What Natural Disasters Reveal About Racism and Poverty

While natural disasters do not discriminate, their long-term impact disproportionately falls on low-income communities of color.

More than a decade ago, the federal government’s grossly indifferent response to the plight of low-income African-Americans during Hurricane Katrina laid bare how poverty, economic inequality, and racial injustice impact the delivery of disaster relief. At the time, the federal government promised to do better.

We’re currently watching a similar tale unfold — and it’s teaching us all of the same lessons.

Twelve years after Katrina, the nation is facing one of the most destructive hurricane seasons in years, which has already left residents of Florida, Houston, Puerto Rico, and the U.S. Virgin Islands battered. The situation is most dire in the U.S. territory of Puerto Rico, which was hit by two powerful storms. Even though the federal government is still not meeting the most basic and fundamental needs of Puerto Rican-Americans, President Trump is now threatening to ramp down FEMA assistance. Struggling for weeks without safe water, electricity, food, and medical care, Puerto Rico’s leaders have literally begged for the lives of their people. In response, President Trump accused Puerto Ricans of not helping themselves, a potent reminder that recovery efforts continue to remain starkly different in communities of color and often plagued with stereotypes and bias. These differences have long-term and often lethal consequences, and ultimately undermine us as a country.

While natural disasters do not discriminate, their long-term impact disproportionately falls on low-income communities of color.

These families often lack the resources to manage even minor financial emergencies. Many struggle every day simply to secure housing, food, and healthcare and to maintain employment. In many cases, avoiding the disaster by evacuating is not financially possible.

Impoverished communities are also typically racially and economically segregated, and already under-resourced and vulnerable to flooding, sometimes due to years of failing to protect these communities as part of flood planning. These areas are often adjacent to environmentally toxic sites, whose dangerous boundaries only expand after the storm.

Disasters ultimately topple struggling families from their precarious state, often leaving them stuck in mold-infested, uninhabitable housing and pushing them in a deeper financial hole than ever before.

Natural disasters can be even worse for immigrant communities.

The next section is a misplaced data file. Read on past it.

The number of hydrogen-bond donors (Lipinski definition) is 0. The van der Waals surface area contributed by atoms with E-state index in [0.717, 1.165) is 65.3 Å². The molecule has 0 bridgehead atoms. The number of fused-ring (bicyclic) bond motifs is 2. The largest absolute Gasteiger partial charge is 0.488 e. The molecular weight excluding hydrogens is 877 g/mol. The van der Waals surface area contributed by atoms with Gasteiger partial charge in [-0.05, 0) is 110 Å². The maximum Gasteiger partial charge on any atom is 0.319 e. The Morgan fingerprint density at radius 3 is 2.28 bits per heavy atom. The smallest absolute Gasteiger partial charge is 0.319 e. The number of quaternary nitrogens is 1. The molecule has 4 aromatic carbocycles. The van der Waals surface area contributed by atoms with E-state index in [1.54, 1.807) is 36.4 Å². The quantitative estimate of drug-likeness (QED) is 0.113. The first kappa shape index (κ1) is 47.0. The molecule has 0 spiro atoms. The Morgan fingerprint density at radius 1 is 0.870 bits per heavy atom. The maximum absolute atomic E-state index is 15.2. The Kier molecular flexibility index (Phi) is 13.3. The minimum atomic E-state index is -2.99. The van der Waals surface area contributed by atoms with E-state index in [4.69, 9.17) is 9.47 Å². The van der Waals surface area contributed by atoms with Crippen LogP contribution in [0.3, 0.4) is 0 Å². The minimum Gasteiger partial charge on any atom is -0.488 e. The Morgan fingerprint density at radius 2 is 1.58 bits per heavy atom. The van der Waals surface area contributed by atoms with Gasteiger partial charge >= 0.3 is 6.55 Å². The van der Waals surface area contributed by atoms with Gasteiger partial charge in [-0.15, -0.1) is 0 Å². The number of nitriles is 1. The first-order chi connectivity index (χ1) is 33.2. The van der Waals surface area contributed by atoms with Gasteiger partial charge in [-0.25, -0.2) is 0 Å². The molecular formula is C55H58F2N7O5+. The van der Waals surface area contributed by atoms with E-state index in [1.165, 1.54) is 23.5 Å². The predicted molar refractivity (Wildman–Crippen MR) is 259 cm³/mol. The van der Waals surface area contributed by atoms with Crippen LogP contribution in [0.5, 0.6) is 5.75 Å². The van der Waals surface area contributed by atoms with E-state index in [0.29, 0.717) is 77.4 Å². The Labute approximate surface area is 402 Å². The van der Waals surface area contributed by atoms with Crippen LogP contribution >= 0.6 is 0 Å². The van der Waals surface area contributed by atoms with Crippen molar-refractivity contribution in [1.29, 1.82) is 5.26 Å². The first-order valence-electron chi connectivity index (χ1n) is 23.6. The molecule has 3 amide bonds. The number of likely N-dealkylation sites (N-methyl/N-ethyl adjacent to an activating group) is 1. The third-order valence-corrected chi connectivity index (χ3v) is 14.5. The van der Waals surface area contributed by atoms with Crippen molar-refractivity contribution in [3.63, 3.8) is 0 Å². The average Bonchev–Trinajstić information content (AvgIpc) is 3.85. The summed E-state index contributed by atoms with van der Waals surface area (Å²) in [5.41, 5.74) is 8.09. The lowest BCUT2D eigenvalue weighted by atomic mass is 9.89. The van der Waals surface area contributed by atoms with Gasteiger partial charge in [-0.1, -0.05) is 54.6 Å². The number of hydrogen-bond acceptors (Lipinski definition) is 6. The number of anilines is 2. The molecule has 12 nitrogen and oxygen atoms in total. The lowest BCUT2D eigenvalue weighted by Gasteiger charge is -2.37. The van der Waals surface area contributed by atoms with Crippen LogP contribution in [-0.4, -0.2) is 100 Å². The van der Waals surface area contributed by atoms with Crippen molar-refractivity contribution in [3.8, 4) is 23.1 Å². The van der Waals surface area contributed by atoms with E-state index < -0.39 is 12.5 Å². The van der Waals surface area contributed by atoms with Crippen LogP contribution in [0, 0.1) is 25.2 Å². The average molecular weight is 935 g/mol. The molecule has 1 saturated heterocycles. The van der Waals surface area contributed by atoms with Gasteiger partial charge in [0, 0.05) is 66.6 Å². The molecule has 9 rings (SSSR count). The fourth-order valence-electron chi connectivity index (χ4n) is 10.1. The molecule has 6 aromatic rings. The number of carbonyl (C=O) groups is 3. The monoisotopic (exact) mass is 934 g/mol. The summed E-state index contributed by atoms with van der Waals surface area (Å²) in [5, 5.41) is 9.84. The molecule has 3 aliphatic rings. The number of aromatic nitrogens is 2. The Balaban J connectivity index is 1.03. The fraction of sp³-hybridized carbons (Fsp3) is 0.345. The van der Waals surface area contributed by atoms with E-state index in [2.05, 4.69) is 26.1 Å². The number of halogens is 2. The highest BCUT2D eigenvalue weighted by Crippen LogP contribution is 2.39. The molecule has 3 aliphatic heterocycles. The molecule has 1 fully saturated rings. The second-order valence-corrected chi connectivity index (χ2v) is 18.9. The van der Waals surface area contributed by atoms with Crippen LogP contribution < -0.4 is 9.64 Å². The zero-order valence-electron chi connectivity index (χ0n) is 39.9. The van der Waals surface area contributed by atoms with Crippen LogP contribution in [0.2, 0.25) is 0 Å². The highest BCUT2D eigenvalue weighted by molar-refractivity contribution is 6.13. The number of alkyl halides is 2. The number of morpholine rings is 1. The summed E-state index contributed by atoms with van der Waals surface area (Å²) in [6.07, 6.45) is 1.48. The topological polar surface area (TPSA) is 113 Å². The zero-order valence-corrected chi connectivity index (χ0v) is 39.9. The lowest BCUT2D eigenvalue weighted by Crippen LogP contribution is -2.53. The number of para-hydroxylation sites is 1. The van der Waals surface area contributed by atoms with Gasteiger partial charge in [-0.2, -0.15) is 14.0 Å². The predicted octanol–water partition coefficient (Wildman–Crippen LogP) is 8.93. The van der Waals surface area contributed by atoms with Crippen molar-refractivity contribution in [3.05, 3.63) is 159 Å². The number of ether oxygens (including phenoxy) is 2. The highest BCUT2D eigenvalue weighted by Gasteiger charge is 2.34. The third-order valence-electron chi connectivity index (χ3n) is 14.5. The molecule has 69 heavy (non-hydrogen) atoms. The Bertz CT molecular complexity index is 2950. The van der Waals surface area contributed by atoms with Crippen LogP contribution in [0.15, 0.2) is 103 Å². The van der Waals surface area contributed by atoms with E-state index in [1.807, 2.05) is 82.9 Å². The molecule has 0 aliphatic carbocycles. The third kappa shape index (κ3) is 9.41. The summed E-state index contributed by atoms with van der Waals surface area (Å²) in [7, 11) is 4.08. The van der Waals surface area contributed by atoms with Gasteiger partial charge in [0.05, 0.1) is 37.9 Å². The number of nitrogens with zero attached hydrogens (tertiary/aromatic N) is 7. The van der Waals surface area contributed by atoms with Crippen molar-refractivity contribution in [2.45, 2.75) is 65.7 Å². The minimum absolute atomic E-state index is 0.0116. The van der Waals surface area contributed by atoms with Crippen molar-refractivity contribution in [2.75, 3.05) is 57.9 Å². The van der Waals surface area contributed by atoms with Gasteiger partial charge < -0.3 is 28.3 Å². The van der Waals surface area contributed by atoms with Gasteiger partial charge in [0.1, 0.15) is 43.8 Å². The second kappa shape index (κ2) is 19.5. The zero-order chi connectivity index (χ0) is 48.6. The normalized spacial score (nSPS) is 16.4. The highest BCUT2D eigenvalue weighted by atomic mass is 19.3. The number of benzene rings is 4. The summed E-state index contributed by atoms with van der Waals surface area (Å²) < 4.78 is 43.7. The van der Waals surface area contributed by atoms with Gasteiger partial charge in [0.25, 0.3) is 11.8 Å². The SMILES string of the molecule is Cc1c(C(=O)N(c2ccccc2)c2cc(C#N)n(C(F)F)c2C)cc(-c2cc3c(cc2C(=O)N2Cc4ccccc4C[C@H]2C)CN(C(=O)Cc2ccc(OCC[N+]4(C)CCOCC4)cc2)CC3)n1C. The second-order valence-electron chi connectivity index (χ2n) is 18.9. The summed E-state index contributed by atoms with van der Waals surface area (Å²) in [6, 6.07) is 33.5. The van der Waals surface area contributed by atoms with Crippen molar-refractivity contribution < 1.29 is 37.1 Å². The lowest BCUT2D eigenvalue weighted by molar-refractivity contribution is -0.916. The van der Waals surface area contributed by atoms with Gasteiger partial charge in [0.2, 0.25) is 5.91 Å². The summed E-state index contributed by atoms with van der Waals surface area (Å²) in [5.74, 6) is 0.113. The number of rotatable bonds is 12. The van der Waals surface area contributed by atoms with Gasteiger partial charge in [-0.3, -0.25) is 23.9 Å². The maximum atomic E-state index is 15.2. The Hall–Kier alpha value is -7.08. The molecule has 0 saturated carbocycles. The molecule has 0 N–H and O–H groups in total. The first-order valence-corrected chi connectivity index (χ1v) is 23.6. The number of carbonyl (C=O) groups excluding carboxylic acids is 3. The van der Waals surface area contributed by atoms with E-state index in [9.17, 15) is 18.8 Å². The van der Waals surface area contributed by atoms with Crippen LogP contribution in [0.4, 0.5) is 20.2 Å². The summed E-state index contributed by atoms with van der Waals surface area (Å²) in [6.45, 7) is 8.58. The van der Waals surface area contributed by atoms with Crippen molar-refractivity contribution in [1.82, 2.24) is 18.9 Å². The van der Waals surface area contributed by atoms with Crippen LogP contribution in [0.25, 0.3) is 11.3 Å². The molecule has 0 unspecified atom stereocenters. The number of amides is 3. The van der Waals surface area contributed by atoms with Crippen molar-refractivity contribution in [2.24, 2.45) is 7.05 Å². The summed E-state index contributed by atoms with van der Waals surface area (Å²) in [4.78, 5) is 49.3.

Undocumented households, including the hundreds of thousands of undocumented immigrants impacted by Hurricane Harvey in Texas alone, are ineligible for FEMA assistance. And thanks to looming immigration crackdowns and xenophobic rhetoric from the Trump Administration, they are also likely afraid to seek other forms of help.

Worse still, this hurricane season comes just as congressional lawmakers are advancing a massive attack on the social safety net.

Programs like the Supplemental Nutrition Assistance Program (SNAP) and Medicaid serve as important sources of relief for families hit by disasters. In places like Florida and Houston, these programs will be most effective precisely because they are open-ended and expand in times of such dire need. But in Puerto Rico, SNAP and Medicaid are delivered as federally-capped block grants, meaning they are fundamentally incapable of adequately responding when disasters strike. Lawmakers have proposed similarly capping and cutting SNAP and Medicaid across the nation — threatening to strip millions of low-income people of assistance and to hamstring future recovery efforts.

The scale and quality of recovery efforts must meet the need, regardless of the class, race, or immigration status of the people affected by disaster.

Yet adequate federal funding to meet communities’ needs for safety net benefits, legal services, clean air and water, affordable housing, and disaster relief must be sustained all of the time, not just when disasters hit. Disasters make clear that a limited government does little to protect the poor and vulnerable, even in the best of times. As this year’s hurricane season teaches, our failure yet again to confront the intersection of race and poverty only perpetuates a legacy of injustice. Only by ensuring that the basic needs of all are met can we truly recover.

About the Author

Kate Walz
Kate Walz
Kate Walz
Vice President of Advocacy, Senior Director of Litigation, & Director of Housing Justice

Shriver Center on Poverty Law

312.368.2679

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America’s greatest strength is its diversity.

Systemic inequities and the legacy of structural racism make it harder for low-income people and people of color to achieve financial stability.

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